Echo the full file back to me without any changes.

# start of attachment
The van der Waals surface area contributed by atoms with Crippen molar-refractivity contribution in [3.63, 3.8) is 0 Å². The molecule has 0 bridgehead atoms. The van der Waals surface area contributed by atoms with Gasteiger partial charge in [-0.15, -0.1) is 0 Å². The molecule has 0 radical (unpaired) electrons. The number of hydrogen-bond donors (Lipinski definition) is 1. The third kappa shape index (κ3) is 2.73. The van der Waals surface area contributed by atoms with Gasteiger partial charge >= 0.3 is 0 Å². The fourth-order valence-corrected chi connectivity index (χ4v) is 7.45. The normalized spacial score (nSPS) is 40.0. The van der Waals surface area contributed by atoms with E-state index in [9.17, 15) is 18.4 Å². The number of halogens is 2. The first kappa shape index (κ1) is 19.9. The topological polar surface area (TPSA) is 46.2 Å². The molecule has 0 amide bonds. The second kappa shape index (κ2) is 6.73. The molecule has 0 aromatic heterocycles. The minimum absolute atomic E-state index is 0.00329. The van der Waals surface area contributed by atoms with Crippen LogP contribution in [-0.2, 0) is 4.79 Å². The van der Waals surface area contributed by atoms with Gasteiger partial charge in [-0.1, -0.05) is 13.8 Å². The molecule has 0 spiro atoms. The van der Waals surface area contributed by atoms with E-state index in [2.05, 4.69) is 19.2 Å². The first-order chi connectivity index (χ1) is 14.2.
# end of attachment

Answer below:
The van der Waals surface area contributed by atoms with Crippen molar-refractivity contribution in [3.63, 3.8) is 0 Å². The molecule has 0 bridgehead atoms. The van der Waals surface area contributed by atoms with Gasteiger partial charge in [-0.15, -0.1) is 0 Å². The molecule has 0 radical (unpaired) electrons. The number of hydrogen-bond donors (Lipinski definition) is 1. The third kappa shape index (κ3) is 2.73. The van der Waals surface area contributed by atoms with Gasteiger partial charge >= 0.3 is 0 Å². The fourth-order valence-corrected chi connectivity index (χ4v) is 7.45. The normalized spacial score (nSPS) is 40.0. The van der Waals surface area contributed by atoms with E-state index in [9.17, 15) is 18.4 Å². The number of halogens is 2. The first kappa shape index (κ1) is 19.9. The topological polar surface area (TPSA) is 46.2 Å². The molecule has 0 amide bonds. The second kappa shape index (κ2) is 6.73. The molecule has 0 aromatic heterocycles. The minimum absolute atomic E-state index is 0.00329. The van der Waals surface area contributed by atoms with Crippen LogP contribution in [-0.2, 0) is 4.79 Å². The van der Waals surface area contributed by atoms with Gasteiger partial charge in [-0.1, -0.05) is 13.8 Å². The molecule has 0 spiro atoms. The van der Waals surface area contributed by atoms with E-state index in [2.05, 4.69) is 19.2 Å². The first-order chi connectivity index (χ1) is 14.2.